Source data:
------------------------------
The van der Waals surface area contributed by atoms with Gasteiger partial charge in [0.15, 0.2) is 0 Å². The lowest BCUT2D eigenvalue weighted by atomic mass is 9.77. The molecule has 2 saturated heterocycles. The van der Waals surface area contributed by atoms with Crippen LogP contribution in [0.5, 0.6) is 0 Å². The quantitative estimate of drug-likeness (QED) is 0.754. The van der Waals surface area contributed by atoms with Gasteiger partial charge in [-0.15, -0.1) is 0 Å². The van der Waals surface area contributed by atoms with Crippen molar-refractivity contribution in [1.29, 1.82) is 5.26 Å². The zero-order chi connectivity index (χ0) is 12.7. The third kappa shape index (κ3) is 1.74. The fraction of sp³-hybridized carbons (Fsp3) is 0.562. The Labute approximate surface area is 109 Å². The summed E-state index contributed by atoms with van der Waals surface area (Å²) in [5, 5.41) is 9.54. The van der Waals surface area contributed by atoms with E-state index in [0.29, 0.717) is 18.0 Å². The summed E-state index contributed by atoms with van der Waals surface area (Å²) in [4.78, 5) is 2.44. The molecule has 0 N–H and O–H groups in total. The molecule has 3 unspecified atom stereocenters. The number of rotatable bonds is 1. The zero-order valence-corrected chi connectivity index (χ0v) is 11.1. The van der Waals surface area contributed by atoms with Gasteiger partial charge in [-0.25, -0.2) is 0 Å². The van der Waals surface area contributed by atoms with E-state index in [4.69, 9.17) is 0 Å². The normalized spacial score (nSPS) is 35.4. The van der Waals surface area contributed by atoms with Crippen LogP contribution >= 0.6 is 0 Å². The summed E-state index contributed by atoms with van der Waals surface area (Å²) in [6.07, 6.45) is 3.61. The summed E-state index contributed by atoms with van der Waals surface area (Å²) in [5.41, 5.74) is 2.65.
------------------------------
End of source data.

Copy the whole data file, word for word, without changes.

The van der Waals surface area contributed by atoms with Gasteiger partial charge in [0.15, 0.2) is 0 Å². The lowest BCUT2D eigenvalue weighted by atomic mass is 9.77. The molecule has 2 saturated heterocycles. The van der Waals surface area contributed by atoms with Crippen LogP contribution in [0.5, 0.6) is 0 Å². The quantitative estimate of drug-likeness (QED) is 0.754. The van der Waals surface area contributed by atoms with Gasteiger partial charge in [-0.15, -0.1) is 0 Å². The van der Waals surface area contributed by atoms with Crippen molar-refractivity contribution in [1.29, 1.82) is 5.26 Å². The zero-order chi connectivity index (χ0) is 12.7. The third kappa shape index (κ3) is 1.74. The fraction of sp³-hybridized carbons (Fsp3) is 0.562. The Labute approximate surface area is 109 Å². The summed E-state index contributed by atoms with van der Waals surface area (Å²) in [5, 5.41) is 9.54. The van der Waals surface area contributed by atoms with E-state index in [0.29, 0.717) is 18.0 Å². The summed E-state index contributed by atoms with van der Waals surface area (Å²) in [4.78, 5) is 2.44. The molecule has 0 N–H and O–H groups in total. The molecule has 3 unspecified atom stereocenters. The number of rotatable bonds is 1. The zero-order valence-corrected chi connectivity index (χ0v) is 11.1. The van der Waals surface area contributed by atoms with Gasteiger partial charge in [-0.25, -0.2) is 0 Å². The van der Waals surface area contributed by atoms with E-state index in [4.69, 9.17) is 0 Å². The normalized spacial score (nSPS) is 35.4. The van der Waals surface area contributed by atoms with Crippen LogP contribution >= 0.6 is 0 Å². The summed E-state index contributed by atoms with van der Waals surface area (Å²) in [6.07, 6.45) is 3.61. The summed E-state index contributed by atoms with van der Waals surface area (Å²) in [5.41, 5.74) is 2.65.